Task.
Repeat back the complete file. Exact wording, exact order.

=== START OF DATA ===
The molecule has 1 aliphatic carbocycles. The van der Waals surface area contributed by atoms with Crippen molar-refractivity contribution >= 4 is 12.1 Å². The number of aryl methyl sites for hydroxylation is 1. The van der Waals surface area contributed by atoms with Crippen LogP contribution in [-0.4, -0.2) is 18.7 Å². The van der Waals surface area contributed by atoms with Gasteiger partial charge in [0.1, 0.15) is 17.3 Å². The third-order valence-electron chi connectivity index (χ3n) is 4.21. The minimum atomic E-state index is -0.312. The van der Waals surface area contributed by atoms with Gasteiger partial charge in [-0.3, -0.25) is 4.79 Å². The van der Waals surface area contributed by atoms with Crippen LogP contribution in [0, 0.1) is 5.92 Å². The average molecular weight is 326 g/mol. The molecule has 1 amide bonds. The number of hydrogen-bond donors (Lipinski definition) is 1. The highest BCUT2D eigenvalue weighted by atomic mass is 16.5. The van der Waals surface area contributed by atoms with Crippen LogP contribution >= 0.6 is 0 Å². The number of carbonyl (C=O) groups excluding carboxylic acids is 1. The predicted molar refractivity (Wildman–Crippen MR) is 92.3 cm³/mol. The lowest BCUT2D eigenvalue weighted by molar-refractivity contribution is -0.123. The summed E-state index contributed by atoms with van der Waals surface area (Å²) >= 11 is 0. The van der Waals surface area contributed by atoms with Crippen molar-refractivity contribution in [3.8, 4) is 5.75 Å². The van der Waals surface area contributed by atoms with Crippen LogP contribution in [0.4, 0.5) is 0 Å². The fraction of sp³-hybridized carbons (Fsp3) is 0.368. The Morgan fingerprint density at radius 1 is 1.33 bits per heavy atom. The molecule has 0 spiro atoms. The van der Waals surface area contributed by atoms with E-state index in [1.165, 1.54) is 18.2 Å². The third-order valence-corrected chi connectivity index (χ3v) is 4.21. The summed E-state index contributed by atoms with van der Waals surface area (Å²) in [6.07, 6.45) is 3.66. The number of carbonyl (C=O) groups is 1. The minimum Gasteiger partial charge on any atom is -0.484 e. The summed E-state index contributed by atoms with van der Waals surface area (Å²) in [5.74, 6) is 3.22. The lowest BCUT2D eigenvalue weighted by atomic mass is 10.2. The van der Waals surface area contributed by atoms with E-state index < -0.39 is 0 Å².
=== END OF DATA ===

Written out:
The molecule has 1 aliphatic carbocycles. The van der Waals surface area contributed by atoms with Crippen molar-refractivity contribution >= 4 is 12.1 Å². The number of aryl methyl sites for hydroxylation is 1. The van der Waals surface area contributed by atoms with Crippen LogP contribution in [-0.4, -0.2) is 18.7 Å². The van der Waals surface area contributed by atoms with Gasteiger partial charge in [0.1, 0.15) is 17.3 Å². The third-order valence-electron chi connectivity index (χ3n) is 4.21. The minimum atomic E-state index is -0.312. The van der Waals surface area contributed by atoms with Gasteiger partial charge in [-0.3, -0.25) is 4.79 Å². The van der Waals surface area contributed by atoms with Crippen LogP contribution in [0, 0.1) is 5.92 Å². The average molecular weight is 326 g/mol. The molecule has 1 amide bonds. The number of hydrogen-bond donors (Lipinski definition) is 1. The highest BCUT2D eigenvalue weighted by atomic mass is 16.5. The van der Waals surface area contributed by atoms with Crippen LogP contribution >= 0.6 is 0 Å². The number of carbonyl (C=O) groups excluding carboxylic acids is 1. The predicted molar refractivity (Wildman–Crippen MR) is 92.3 cm³/mol. The lowest BCUT2D eigenvalue weighted by molar-refractivity contribution is -0.123. The summed E-state index contributed by atoms with van der Waals surface area (Å²) >= 11 is 0. The van der Waals surface area contributed by atoms with Crippen molar-refractivity contribution in [3.8, 4) is 5.75 Å². The van der Waals surface area contributed by atoms with Crippen LogP contribution in [0.4, 0.5) is 0 Å². The fraction of sp³-hybridized carbons (Fsp3) is 0.368. The Morgan fingerprint density at radius 1 is 1.33 bits per heavy atom. The molecule has 0 spiro atoms. The van der Waals surface area contributed by atoms with E-state index in [1.165, 1.54) is 18.2 Å². The third-order valence-corrected chi connectivity index (χ3v) is 4.21. The summed E-state index contributed by atoms with van der Waals surface area (Å²) in [6.07, 6.45) is 3.66. The number of carbonyl (C=O) groups is 1. The minimum Gasteiger partial charge on any atom is -0.484 e. The summed E-state index contributed by atoms with van der Waals surface area (Å²) in [5.74, 6) is 3.22. The lowest BCUT2D eigenvalue weighted by atomic mass is 10.2. The van der Waals surface area contributed by atoms with E-state index < -0.39 is 0 Å².